It’s so hard to grasp.  Why in the world did the men not believe their story?  They called it utter nonsense, an idle tale, an old wives’ tale, a figment of their imaginations.  Must women forever be labeled hysterical & melodramatic?  These were mothers & wives, partners for life with the men who had so “immediately” followed Jesus, abandoned their nets at a moment’s notice, left home & family & daily labor behind, to head on down the road on a grand adventure those three years ago.  Surely their ability to do so had depended heavily on the women – not the stereotypical flighty females it seems every generation labels, neurotic & emotional & even irrational, always exaggerating & simply seeking attention any way we can get it.  No – these women took on double duty when their men left, probably running the family business, as well as their home.  And the other women through the years who had joined the 12 too – they were just as strong – Mary of Magdala, as close to Jesus as anyone, his listener & counselor & provider, even named the first evangelist in the Gospel of John – and Joanna, the wife of Chuza who was a steward in Herod’s court, so a woman who could open doors & gather information about Rome that no one else could – and Susanna who gave so generously of her inherited wealth – and Mary the mother of James – though we don’t know which James is meant, we do know he must have been very well known by the first century church, and reared to be a leader by a mother of great persistence and dedication.  So why couldn’t the men trust the word of these pillars of their community?  To think the women could or would “utter nonsense” at such a time as this shows the feet of clay God had to work with, to build on Jesus’ ministry in the centuries to come – yet no different really than any of us, still fearful of trusting what we don’t understand.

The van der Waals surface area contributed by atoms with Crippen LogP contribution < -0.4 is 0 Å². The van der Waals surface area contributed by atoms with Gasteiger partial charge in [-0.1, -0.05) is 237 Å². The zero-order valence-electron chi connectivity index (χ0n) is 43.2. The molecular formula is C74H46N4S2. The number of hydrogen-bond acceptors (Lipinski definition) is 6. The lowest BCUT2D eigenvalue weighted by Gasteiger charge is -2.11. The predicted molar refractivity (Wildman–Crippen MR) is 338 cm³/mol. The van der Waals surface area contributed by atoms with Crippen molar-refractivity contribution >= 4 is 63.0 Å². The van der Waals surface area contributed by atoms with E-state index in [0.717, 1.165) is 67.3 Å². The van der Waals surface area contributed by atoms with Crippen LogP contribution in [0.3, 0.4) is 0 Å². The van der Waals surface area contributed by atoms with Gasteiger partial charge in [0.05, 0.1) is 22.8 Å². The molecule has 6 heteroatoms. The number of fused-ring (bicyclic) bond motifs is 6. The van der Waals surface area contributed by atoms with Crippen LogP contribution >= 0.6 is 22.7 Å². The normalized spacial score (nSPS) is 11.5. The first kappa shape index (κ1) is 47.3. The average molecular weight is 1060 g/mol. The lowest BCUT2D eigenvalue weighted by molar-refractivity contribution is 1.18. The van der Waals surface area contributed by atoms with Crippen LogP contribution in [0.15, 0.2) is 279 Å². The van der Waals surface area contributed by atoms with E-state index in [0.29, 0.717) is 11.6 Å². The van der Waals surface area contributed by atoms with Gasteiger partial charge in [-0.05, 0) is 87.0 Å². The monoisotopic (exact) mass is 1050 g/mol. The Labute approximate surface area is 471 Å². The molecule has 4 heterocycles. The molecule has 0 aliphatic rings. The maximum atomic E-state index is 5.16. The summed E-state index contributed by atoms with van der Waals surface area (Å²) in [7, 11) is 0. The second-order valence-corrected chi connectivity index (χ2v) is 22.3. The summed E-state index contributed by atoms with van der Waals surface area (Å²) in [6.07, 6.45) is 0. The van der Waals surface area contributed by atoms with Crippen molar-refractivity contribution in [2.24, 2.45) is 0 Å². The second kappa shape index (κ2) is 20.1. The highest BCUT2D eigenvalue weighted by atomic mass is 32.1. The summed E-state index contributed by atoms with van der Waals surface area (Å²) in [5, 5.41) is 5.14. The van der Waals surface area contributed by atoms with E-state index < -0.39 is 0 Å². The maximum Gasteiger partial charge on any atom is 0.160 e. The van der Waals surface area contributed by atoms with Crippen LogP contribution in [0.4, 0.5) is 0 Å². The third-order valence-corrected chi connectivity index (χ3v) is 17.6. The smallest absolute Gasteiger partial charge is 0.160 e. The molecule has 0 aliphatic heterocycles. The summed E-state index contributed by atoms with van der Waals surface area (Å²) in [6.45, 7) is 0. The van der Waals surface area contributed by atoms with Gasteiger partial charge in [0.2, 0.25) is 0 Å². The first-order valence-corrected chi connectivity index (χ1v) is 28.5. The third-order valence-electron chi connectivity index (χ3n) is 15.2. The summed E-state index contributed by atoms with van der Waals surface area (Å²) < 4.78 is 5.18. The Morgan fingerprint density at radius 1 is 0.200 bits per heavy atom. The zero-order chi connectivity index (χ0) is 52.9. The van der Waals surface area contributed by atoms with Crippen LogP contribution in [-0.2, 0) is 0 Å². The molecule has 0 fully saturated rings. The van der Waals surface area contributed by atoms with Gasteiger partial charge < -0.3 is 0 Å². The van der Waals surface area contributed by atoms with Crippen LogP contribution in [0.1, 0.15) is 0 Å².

For truly, it is hard to grasp, this story of resurrection.  In fact, most of what Jesus taught his disciples was hard to grasp – love your enemies, the last will be first, forgive 70×7, be born again.  And what happened around Jesus was hard to believe too – walking on water, shining on the mountain top, eating with outcasts, healing the sick, and especially the raising of Lazarus.  Many Jews didn’t even believe in an afterlife, much less coming back to life.